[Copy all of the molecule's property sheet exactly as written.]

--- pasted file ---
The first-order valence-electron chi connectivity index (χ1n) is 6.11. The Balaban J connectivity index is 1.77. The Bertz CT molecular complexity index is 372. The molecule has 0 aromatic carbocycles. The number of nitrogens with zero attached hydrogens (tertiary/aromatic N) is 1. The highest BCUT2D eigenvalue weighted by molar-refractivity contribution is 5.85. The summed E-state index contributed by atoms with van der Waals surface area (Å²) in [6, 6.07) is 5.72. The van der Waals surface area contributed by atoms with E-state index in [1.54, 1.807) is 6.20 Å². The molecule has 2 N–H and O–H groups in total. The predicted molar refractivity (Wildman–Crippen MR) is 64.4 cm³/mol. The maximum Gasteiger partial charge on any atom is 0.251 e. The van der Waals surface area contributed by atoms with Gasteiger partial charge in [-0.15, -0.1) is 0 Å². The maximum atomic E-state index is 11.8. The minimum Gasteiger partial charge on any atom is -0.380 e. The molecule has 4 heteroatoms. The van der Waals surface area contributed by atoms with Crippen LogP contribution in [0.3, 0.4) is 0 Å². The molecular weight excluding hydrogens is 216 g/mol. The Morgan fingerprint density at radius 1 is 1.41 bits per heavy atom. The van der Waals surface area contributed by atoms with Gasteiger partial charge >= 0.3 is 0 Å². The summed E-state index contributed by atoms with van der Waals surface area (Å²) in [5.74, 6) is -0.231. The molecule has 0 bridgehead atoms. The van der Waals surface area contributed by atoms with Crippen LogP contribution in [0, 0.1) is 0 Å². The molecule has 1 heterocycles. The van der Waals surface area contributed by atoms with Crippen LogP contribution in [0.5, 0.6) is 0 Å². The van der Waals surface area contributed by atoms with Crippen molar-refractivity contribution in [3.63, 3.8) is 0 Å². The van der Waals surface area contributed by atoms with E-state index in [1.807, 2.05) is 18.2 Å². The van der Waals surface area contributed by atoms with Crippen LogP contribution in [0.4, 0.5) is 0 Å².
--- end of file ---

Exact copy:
The first-order valence-electron chi connectivity index (χ1n) is 6.11. The Balaban J connectivity index is 1.77. The Bertz CT molecular complexity index is 372. The molecule has 0 aromatic carbocycles. The number of nitrogens with zero attached hydrogens (tertiary/aromatic N) is 1. The highest BCUT2D eigenvalue weighted by molar-refractivity contribution is 5.85. The summed E-state index contributed by atoms with van der Waals surface area (Å²) in [6, 6.07) is 5.72. The van der Waals surface area contributed by atoms with E-state index in [1.54, 1.807) is 6.20 Å². The molecule has 2 N–H and O–H groups in total. The predicted molar refractivity (Wildman–Crippen MR) is 64.4 cm³/mol. The maximum Gasteiger partial charge on any atom is 0.251 e. The van der Waals surface area contributed by atoms with Gasteiger partial charge in [-0.15, -0.1) is 0 Å². The maximum atomic E-state index is 11.8. The minimum Gasteiger partial charge on any atom is -0.380 e. The molecule has 4 heteroatoms. The van der Waals surface area contributed by atoms with Crippen LogP contribution in [0.3, 0.4) is 0 Å². The molecular weight excluding hydrogens is 216 g/mol. The Morgan fingerprint density at radius 1 is 1.41 bits per heavy atom. The van der Waals surface area contributed by atoms with Gasteiger partial charge >= 0.3 is 0 Å². The summed E-state index contributed by atoms with van der Waals surface area (Å²) in [5.74, 6) is -0.231. The molecule has 0 bridgehead atoms. The van der Waals surface area contributed by atoms with Crippen LogP contribution in [0, 0.1) is 0 Å². The molecule has 1 heterocycles. The van der Waals surface area contributed by atoms with Crippen LogP contribution in [0.5, 0.6) is 0 Å². The van der Waals surface area contributed by atoms with Crippen molar-refractivity contribution in [3.63, 3.8) is 0 Å². The van der Waals surface area contributed by atoms with E-state index in [1.807, 2.05) is 18.2 Å². The van der Waals surface area contributed by atoms with Crippen LogP contribution in [0.4, 0.5) is 0 Å².